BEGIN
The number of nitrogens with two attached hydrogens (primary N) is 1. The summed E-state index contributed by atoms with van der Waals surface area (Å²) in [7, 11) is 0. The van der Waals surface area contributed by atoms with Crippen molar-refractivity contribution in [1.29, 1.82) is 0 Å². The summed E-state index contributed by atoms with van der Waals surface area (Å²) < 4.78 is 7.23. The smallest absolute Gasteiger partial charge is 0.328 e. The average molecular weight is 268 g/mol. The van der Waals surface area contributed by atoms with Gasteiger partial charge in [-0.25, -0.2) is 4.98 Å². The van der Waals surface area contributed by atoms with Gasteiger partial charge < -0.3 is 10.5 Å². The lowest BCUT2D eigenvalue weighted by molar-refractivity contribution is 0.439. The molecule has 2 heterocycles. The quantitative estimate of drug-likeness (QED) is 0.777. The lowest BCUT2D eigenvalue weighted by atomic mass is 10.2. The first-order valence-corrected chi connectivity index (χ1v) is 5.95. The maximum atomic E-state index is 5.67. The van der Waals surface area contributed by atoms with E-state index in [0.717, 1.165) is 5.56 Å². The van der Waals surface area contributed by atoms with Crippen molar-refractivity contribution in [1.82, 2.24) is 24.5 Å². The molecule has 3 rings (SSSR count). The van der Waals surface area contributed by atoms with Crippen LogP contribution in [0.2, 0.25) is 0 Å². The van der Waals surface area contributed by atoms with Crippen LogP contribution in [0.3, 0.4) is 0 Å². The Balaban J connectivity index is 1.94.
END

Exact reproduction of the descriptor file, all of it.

The number of nitrogens with two attached hydrogens (primary N) is 1. The summed E-state index contributed by atoms with van der Waals surface area (Å²) in [7, 11) is 0. The van der Waals surface area contributed by atoms with Crippen molar-refractivity contribution in [1.29, 1.82) is 0 Å². The summed E-state index contributed by atoms with van der Waals surface area (Å²) < 4.78 is 7.23. The smallest absolute Gasteiger partial charge is 0.328 e. The average molecular weight is 268 g/mol. The van der Waals surface area contributed by atoms with Gasteiger partial charge in [-0.25, -0.2) is 4.98 Å². The van der Waals surface area contributed by atoms with Gasteiger partial charge < -0.3 is 10.5 Å². The lowest BCUT2D eigenvalue weighted by molar-refractivity contribution is 0.439. The molecule has 2 heterocycles. The quantitative estimate of drug-likeness (QED) is 0.777. The lowest BCUT2D eigenvalue weighted by atomic mass is 10.2. The first-order valence-corrected chi connectivity index (χ1v) is 5.95. The maximum atomic E-state index is 5.67. The van der Waals surface area contributed by atoms with E-state index in [0.717, 1.165) is 5.56 Å². The van der Waals surface area contributed by atoms with Crippen molar-refractivity contribution in [1.82, 2.24) is 24.5 Å². The molecule has 3 rings (SSSR count). The van der Waals surface area contributed by atoms with Crippen LogP contribution in [0.2, 0.25) is 0 Å². The van der Waals surface area contributed by atoms with Crippen LogP contribution in [0.3, 0.4) is 0 Å². The Balaban J connectivity index is 1.94.